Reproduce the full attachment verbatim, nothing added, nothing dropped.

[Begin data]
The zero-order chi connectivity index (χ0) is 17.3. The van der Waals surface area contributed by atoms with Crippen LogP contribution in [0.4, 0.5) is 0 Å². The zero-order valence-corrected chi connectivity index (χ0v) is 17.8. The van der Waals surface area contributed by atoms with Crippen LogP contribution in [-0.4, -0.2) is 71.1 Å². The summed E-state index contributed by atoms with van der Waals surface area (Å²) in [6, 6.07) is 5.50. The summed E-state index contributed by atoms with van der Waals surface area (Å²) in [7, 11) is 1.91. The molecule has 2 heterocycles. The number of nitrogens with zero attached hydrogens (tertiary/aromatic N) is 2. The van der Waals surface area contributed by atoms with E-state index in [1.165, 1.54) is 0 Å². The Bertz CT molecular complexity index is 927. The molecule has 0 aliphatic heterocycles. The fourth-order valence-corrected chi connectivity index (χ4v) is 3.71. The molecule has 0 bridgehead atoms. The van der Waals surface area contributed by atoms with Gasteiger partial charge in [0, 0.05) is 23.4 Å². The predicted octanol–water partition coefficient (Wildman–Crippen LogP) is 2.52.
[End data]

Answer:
The zero-order chi connectivity index (χ0) is 17.3. The van der Waals surface area contributed by atoms with Crippen LogP contribution in [0.4, 0.5) is 0 Å². The zero-order valence-corrected chi connectivity index (χ0v) is 17.8. The van der Waals surface area contributed by atoms with Crippen LogP contribution in [-0.4, -0.2) is 71.1 Å². The summed E-state index contributed by atoms with van der Waals surface area (Å²) in [6, 6.07) is 5.50. The summed E-state index contributed by atoms with van der Waals surface area (Å²) in [7, 11) is 1.91. The molecule has 2 heterocycles. The number of nitrogens with zero attached hydrogens (tertiary/aromatic N) is 2. The van der Waals surface area contributed by atoms with E-state index in [1.165, 1.54) is 0 Å². The Bertz CT molecular complexity index is 927. The molecule has 0 aliphatic heterocycles. The fourth-order valence-corrected chi connectivity index (χ4v) is 3.71. The molecule has 0 bridgehead atoms. The van der Waals surface area contributed by atoms with Gasteiger partial charge in [0, 0.05) is 23.4 Å². The predicted octanol–water partition coefficient (Wildman–Crippen LogP) is 2.52.